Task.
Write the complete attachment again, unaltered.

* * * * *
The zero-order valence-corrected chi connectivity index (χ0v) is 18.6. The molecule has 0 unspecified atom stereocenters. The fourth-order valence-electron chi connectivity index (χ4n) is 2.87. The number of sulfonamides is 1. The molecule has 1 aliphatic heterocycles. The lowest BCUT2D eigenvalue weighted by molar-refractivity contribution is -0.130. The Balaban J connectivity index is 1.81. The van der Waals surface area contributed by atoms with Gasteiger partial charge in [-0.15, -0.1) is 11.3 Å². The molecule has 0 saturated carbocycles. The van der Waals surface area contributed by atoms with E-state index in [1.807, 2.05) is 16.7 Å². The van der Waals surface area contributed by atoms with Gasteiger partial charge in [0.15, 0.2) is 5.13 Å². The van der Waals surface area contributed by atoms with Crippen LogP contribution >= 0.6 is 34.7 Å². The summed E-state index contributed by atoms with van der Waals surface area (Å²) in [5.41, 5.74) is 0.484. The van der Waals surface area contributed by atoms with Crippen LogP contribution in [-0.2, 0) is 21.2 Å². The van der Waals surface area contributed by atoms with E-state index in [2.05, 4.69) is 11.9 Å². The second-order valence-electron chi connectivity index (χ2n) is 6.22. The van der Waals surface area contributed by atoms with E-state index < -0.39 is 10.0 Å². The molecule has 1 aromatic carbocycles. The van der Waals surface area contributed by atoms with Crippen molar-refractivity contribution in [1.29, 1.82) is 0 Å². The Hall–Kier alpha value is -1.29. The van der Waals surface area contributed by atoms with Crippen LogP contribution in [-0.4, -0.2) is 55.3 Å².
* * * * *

The zero-order valence-corrected chi connectivity index (χ0v) is 18.6. The molecule has 0 unspecified atom stereocenters. The fourth-order valence-electron chi connectivity index (χ4n) is 2.87. The number of sulfonamides is 1. The molecule has 1 aliphatic heterocycles. The lowest BCUT2D eigenvalue weighted by molar-refractivity contribution is -0.130. The Balaban J connectivity index is 1.81. The van der Waals surface area contributed by atoms with Gasteiger partial charge in [-0.15, -0.1) is 11.3 Å². The molecule has 0 saturated carbocycles. The van der Waals surface area contributed by atoms with E-state index in [1.807, 2.05) is 16.7 Å². The van der Waals surface area contributed by atoms with Gasteiger partial charge in [0.15, 0.2) is 5.13 Å². The van der Waals surface area contributed by atoms with Crippen LogP contribution >= 0.6 is 34.7 Å². The summed E-state index contributed by atoms with van der Waals surface area (Å²) in [5.41, 5.74) is 0.484. The van der Waals surface area contributed by atoms with Crippen LogP contribution in [-0.2, 0) is 21.2 Å². The van der Waals surface area contributed by atoms with E-state index in [2.05, 4.69) is 11.9 Å². The second-order valence-electron chi connectivity index (χ2n) is 6.22. The van der Waals surface area contributed by atoms with E-state index < -0.39 is 10.0 Å². The molecule has 1 aromatic carbocycles. The van der Waals surface area contributed by atoms with Crippen molar-refractivity contribution in [1.29, 1.82) is 0 Å². The Hall–Kier alpha value is -1.29. The van der Waals surface area contributed by atoms with Crippen LogP contribution in [-0.4, -0.2) is 55.3 Å².